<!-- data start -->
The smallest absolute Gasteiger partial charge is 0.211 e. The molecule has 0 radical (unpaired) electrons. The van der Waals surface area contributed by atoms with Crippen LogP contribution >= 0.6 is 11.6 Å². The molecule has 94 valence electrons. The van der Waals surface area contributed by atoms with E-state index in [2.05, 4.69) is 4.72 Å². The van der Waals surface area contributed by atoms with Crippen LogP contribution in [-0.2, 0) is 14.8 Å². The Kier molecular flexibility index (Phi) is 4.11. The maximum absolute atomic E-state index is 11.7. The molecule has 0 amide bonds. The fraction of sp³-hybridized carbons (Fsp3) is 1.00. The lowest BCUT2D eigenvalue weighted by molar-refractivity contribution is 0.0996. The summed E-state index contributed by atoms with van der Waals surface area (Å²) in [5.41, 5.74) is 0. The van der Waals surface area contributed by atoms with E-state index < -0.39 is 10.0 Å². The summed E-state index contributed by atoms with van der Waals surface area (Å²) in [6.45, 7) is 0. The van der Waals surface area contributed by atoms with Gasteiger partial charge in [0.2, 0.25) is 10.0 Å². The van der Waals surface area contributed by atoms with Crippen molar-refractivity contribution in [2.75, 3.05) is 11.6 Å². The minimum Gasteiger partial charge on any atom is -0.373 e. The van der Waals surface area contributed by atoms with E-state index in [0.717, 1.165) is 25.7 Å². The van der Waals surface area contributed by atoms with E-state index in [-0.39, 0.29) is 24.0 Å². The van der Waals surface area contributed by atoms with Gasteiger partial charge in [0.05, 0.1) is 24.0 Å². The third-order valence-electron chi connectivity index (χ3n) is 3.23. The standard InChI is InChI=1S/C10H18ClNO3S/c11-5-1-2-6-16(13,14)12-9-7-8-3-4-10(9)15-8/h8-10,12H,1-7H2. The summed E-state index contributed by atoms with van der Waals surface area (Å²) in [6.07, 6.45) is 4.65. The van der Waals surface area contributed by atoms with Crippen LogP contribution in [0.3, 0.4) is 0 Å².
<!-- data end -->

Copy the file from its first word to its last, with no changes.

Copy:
The smallest absolute Gasteiger partial charge is 0.211 e. The molecule has 0 radical (unpaired) electrons. The van der Waals surface area contributed by atoms with Crippen LogP contribution >= 0.6 is 11.6 Å². The molecule has 94 valence electrons. The van der Waals surface area contributed by atoms with E-state index in [2.05, 4.69) is 4.72 Å². The van der Waals surface area contributed by atoms with Crippen LogP contribution in [-0.2, 0) is 14.8 Å². The Kier molecular flexibility index (Phi) is 4.11. The maximum absolute atomic E-state index is 11.7. The molecule has 0 amide bonds. The fraction of sp³-hybridized carbons (Fsp3) is 1.00. The lowest BCUT2D eigenvalue weighted by molar-refractivity contribution is 0.0996. The summed E-state index contributed by atoms with van der Waals surface area (Å²) in [5.41, 5.74) is 0. The van der Waals surface area contributed by atoms with E-state index < -0.39 is 10.0 Å². The summed E-state index contributed by atoms with van der Waals surface area (Å²) in [6.45, 7) is 0. The van der Waals surface area contributed by atoms with Gasteiger partial charge in [0.2, 0.25) is 10.0 Å². The van der Waals surface area contributed by atoms with Crippen molar-refractivity contribution in [2.75, 3.05) is 11.6 Å². The minimum Gasteiger partial charge on any atom is -0.373 e. The van der Waals surface area contributed by atoms with E-state index in [0.717, 1.165) is 25.7 Å². The van der Waals surface area contributed by atoms with E-state index in [-0.39, 0.29) is 24.0 Å². The van der Waals surface area contributed by atoms with Gasteiger partial charge in [0.05, 0.1) is 24.0 Å². The third-order valence-electron chi connectivity index (χ3n) is 3.23. The standard InChI is InChI=1S/C10H18ClNO3S/c11-5-1-2-6-16(13,14)12-9-7-8-3-4-10(9)15-8/h8-10,12H,1-7H2. The summed E-state index contributed by atoms with van der Waals surface area (Å²) in [6.07, 6.45) is 4.65. The van der Waals surface area contributed by atoms with Crippen LogP contribution in [0.3, 0.4) is 0 Å².